10:22 a.m. update
A wind advisory is in place for most of the South Plains, Panhandle, eastern New Mexico and western Oklahoma today for sustained wind over 30mph.
Lubbock missed out on the rain and storms last night, these stayed west and north of the city. Especially in the Panhandle there were some good rain totals, where the storms were severe. Here are rain totals from the TTU Mesonet:
Tulia 2ENE 0.66 IN
Olton 6S 0.46 IN
Hart 3N 0.45 IN
Plainview 1S 0.36 IN
Amherst 1NE 0.25 IN
Anton 6SSW 0.15 IN
Friona 2NE 0.14 IN
Denver City 7WNW 0.13 IN
Muleshoe 2SSW 0.11 IN
Silverton 7ESE 0.11 IN
Dora NM 2SW 0.11 IN
Dimmitt 2NE 0.09 IN
Levelland 4S 0.07 IN
Hobbs NM 5NW 0.05 IN
Sundown 8WSW 0.04 IN
Tatum NM 2SW 0.03 IN
Plains 3N 0.03 IN
Caprock Canyons State Park 0.02 IN
Turkey 2WSW 0.01 IN
A few showers and storms continue across our northern counties as of this writing. All of this activity is well below severe limits and we do not expect anymore severe weather the rest of the night. As a Pacific Cold Front moves through the South Plains over the next several hours we could see some more rain and weak storms develop but don't expect anything severe. Your full forecast is detailed in the original blog post below.
A Severe Thunderstorm Watch has been issued for most of the South Plains as highlighted in the graphic below. A line of showers and storms has developed across the western South Plains and as of this writing everything has stayed below severe limits. Storms will continue to intensify over the next couple of hours and the line will eventually push from west to east across the region. The main threat with any severe storms tonight will be large hail but there could also be some strong wind gusts embedded within the line of storms. The rest of the forecast is still on track which you can see below.
Connect with me on Facebook
We are watching for the potential for rain and storms across the South Plains this afternoon and tonight. You can keep an eye on everything as well with our live streaming radar below.
A weak dryline is starting to setup across the South Plains with a decent amount of moisture pooling to the east. The dewpoint temperature is an indicator of how much moisture we have in the air. Anything in the 50s is decent while 60+ is good. Below is a look at our current dewpoint readings.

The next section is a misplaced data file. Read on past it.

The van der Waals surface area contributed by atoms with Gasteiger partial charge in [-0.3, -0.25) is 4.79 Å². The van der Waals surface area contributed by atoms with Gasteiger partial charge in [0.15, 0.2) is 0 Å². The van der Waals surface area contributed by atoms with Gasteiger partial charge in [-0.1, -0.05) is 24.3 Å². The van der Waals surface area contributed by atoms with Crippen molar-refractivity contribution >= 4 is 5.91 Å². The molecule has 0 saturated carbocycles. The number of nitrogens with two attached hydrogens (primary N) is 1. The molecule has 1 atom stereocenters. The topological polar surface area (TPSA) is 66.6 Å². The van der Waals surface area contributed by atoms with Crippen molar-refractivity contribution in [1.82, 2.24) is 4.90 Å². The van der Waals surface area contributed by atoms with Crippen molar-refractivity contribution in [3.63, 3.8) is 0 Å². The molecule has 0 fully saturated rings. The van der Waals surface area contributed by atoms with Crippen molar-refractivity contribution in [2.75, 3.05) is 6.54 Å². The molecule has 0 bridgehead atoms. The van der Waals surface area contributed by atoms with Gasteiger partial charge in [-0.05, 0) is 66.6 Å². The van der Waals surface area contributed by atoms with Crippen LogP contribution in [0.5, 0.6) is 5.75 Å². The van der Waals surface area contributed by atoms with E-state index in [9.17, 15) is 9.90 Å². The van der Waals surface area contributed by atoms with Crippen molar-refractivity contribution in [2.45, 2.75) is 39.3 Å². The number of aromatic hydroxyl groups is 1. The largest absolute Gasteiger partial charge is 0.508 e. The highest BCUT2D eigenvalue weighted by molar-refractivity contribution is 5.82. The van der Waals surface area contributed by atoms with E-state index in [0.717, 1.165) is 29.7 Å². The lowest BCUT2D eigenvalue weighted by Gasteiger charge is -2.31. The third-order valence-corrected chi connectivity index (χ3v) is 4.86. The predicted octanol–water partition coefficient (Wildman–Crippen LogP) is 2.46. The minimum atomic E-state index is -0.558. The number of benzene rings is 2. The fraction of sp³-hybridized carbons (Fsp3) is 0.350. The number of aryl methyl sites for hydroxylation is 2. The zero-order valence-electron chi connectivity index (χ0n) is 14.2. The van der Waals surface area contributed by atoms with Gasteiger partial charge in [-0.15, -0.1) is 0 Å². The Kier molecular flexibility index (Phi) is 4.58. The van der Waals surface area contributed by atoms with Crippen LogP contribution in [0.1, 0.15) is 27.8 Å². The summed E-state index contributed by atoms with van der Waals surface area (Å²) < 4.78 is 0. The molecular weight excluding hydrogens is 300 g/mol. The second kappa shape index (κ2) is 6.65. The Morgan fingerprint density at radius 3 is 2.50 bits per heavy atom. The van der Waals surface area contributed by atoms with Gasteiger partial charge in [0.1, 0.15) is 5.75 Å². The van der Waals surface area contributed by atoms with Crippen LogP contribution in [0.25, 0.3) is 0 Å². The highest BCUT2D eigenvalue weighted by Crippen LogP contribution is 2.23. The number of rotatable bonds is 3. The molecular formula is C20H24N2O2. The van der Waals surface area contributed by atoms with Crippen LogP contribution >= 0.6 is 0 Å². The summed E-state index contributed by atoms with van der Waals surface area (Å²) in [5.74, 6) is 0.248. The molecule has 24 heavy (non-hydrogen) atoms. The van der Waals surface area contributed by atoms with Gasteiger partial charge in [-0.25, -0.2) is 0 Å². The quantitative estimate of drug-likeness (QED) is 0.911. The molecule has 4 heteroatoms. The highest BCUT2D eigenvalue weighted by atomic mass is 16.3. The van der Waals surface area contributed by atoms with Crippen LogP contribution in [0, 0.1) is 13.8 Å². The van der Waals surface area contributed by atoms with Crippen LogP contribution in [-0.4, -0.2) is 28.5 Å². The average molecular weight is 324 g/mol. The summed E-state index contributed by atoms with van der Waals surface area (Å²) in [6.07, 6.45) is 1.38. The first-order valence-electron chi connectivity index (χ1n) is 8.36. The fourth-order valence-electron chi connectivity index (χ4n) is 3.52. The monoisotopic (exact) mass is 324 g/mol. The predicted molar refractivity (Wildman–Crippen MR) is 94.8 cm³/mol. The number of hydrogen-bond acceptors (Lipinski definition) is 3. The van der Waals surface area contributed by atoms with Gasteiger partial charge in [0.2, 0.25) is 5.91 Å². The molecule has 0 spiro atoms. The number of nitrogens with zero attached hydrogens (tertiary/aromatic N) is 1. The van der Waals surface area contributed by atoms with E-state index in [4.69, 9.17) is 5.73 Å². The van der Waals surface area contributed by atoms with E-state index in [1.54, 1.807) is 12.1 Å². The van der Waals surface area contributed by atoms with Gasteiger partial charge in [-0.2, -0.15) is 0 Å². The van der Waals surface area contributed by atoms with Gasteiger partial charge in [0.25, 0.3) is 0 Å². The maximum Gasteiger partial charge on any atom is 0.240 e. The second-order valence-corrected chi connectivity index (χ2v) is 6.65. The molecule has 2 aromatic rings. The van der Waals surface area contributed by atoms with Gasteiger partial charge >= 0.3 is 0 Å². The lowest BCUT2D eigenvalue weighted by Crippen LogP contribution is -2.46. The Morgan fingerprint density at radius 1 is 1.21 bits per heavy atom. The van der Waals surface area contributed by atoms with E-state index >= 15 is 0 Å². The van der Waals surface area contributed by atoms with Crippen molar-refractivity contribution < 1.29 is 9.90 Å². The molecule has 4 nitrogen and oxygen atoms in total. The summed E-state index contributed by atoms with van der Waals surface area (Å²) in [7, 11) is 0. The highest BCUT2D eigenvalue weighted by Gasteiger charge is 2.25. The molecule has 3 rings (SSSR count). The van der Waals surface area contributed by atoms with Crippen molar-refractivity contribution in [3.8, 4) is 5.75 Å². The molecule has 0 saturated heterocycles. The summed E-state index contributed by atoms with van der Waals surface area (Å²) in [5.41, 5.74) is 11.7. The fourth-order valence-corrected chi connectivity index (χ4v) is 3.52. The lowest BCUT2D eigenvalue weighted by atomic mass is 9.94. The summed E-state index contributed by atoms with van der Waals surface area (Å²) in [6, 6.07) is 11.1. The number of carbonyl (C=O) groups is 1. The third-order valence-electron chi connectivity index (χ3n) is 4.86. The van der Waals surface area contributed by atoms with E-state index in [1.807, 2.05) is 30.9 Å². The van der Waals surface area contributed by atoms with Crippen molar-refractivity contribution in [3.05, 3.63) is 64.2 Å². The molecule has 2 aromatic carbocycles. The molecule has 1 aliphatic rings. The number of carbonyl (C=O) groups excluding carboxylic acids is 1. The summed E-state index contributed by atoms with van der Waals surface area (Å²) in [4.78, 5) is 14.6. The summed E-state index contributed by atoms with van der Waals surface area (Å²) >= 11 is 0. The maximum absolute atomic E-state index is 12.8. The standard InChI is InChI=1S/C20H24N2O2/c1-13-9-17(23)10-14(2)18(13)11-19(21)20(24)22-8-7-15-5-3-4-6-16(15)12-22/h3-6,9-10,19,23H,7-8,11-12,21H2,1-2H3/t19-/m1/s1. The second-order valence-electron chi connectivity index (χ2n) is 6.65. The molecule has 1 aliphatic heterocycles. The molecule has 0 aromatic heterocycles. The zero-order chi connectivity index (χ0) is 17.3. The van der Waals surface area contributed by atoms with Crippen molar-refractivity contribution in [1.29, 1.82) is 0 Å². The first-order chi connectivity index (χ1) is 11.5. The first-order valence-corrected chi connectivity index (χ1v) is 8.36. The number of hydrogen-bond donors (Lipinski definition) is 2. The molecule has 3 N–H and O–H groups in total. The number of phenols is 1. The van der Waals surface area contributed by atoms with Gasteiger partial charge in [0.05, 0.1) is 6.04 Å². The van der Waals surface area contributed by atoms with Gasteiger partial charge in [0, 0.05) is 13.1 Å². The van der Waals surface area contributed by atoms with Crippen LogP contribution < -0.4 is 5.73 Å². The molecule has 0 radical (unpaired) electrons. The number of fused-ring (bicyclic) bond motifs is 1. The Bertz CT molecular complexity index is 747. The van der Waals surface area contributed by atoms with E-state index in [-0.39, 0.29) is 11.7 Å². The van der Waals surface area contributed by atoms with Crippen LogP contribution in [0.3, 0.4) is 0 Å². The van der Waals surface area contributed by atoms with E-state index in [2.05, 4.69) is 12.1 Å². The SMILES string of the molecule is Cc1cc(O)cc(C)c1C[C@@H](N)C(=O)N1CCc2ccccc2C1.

Clouds have cleared quite a bit and we are seeing plenty of sunshine this afternoon across the region which has helped to warm our temperatures into the mid to upper 70s as of this writing. I would not be surprised if a few locations warm into the 80s this afternoon. That paired with the decent moisture in place could provide enough instability to fire off some thunderstorms this afternoon. While the chances for that still don’t look great, if that were to happen any of those storms could quickly become strong to severe. The Storm Prediction Center has highlighted most of the South Plains under a Slight Risk for Severe Weather not only for the chance of storms this afternoon but also for a line of storms which could move through tonight. That slight risk is highlighted in the graphic below.
An upper-level low pressure system will continue to move closer from the west and as it does bring better lift across the region. This system will also push a Pacific Cold Front through the South Plains late tonight into early tomorrow morning. Along the leading edge of that front a line of showers and storms could develop and then continue to push east with the front. The main threat within the stronger storms in this line will be large hail but we could also experience some strong wind gusts. Tonight would be a good night to keep your car parked under a carport or in the garage.
As far as the timing for all this activity is concerned, again we could see a few isolated showers or storms form this afternoon and evening but don’t expect the line of storms to start to form until about 9 or 10 o’clock tonight in our western counties. This line should reach the Lubbock area by around midnight and then exit our eastern counties by no later than 7am tomorrow morning. Give or take an hour with any of the times listed above but that is the general consensus of all the current model runs. Below is a series of snapshots from the RPM model showing the setup for tonight.
Tomorrow we will have a strong west to southwest wind with sustained wind speeds reaching 35mph and gusts at times up to 55mph. With all the dry air in place behind the front and winds that strong we could see some dust and dirt blown around. This will also setup a concern for wildfires so please be mindful of that if planning on doing anything outside that could cause a spark or fire.
A more traditional arctic style cold front will move through late Saturday into early Sunday which will usher in a strong northerly wind and cooler temperatures. On Sunday we will have sustained wind speeds from 20-30mph and with temperatures only warming into the upper 40s and lower 50s it will feel pretty chilly all day.
Next week looks to be quite with gradually warming temperatures and sunny conditions.
** This is the last day of Severe Weather Awareness week and it is only appropriate for today’s weather that today’s topic is how to stay informed and up to date. Click here
for ways to stay up to date and click here
for more information about the FOX 34 MyWarn App which is essentially like a modern day weather radio. Year round we have links to severe weather safety tips in the weather section of myfoxlubbock.com and under the weather tab on the FOX 34 News app.**
Stay tuned to us tonight either on TV, Radio, here in the Weather Blog or with our Facebook and Twitter accounts as we will continue to keep you informed on any potential storms across the region. Caitlin will have all the forecast updates for you this weekend.